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Let's say I have a "class" like this one (I'm using RequireJS):

myClass.js

define(function() {

  return function() {

    this.color = 0;

    this.setColor = function(color) {
      this.color = color;
    }    
  };    
});

If I want to enable inheritance, I can do this:

 // later, in another file...
 myClass.prototype = new superclass();

But why can't I just define the prototype directly inside the function declaration instead?

define(['superclass'], function(superclass) {

  return function() {

    this.color = 0;

    this.setColor = function(color) {
      this.color = color;
    }

    this.prototype = new superclass;
  };    
});

If I run this, myClass doesn't inherit any of the superclass's methods. Why?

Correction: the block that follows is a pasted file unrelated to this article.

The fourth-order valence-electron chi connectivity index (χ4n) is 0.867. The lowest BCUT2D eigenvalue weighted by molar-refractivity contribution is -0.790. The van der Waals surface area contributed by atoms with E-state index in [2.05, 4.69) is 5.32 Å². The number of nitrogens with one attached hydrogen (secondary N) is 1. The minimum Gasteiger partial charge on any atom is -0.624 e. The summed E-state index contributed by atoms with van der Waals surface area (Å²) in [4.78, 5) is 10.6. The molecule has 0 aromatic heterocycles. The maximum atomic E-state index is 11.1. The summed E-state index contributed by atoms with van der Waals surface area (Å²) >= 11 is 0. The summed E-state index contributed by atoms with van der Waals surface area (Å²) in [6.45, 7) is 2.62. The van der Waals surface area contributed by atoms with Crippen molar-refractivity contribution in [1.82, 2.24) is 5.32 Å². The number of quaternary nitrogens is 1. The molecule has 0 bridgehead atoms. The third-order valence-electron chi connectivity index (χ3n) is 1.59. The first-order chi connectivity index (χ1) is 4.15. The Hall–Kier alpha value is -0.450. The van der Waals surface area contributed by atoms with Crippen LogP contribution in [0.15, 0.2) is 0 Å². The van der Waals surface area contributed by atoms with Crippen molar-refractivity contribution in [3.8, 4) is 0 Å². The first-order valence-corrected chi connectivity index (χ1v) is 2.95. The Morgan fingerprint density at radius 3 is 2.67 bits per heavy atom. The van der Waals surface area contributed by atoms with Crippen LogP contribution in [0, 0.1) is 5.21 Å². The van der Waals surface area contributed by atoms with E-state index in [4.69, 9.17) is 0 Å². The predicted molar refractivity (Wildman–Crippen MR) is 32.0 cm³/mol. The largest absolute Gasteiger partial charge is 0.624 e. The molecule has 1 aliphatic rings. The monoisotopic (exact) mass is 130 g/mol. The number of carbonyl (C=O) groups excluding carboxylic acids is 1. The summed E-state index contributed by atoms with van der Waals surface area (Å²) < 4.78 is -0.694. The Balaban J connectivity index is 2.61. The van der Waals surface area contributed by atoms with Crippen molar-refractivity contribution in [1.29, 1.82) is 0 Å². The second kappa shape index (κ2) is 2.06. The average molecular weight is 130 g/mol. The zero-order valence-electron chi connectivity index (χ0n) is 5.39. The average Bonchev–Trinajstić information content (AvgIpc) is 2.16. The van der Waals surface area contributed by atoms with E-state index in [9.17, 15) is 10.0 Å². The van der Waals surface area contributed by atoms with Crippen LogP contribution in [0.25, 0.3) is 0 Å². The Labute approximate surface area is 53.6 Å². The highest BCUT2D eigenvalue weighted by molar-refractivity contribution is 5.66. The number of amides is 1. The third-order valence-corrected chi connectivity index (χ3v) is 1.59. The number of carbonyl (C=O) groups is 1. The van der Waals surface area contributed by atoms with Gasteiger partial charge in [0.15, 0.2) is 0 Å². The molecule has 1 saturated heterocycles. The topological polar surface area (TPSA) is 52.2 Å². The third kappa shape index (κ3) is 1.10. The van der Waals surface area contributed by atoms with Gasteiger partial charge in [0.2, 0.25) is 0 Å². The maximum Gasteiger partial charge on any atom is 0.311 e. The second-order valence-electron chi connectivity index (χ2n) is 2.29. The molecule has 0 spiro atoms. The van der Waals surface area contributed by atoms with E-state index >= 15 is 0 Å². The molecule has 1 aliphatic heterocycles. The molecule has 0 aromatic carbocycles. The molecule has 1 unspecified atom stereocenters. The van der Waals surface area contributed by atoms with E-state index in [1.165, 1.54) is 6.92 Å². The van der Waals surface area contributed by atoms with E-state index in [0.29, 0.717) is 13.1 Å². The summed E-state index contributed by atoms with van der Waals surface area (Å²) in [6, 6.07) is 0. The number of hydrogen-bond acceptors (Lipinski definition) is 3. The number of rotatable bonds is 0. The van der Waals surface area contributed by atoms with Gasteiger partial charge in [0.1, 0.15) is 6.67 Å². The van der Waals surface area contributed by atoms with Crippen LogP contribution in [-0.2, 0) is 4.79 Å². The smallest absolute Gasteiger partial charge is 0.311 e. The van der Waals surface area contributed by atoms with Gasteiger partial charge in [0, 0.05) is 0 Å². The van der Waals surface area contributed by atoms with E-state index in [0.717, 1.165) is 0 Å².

Thanks in advance.

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2 Answers 2

up vote 1 down vote accepted

Why don't you just :

define(['superclass'], function(superclass) {

  var myClass = function() {

    this.color = 0;

    this.setColor = function(color) {
      this.color = color;
    }


  };

  myClass.prototype = new superclass;    
  return myClass;

});

You can make whatever you want before returning in the define.

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This would have worked (at least in FF and Chrome). Notice however, that each instance will have it's own prototype -- which is an unnecessary complication in most cases.

define(['superclass'], function(superclass) {

  return function() {

    this.color = 0;

    this.setColor = function(color) {
      this.color = color;
    }

    this.__proto__ = new superclass;
  };    
});

prototype is a property of constructors. It doesn't correspond to the prototypes of objects. __proto__ does, but it hasn't been standardized yet.

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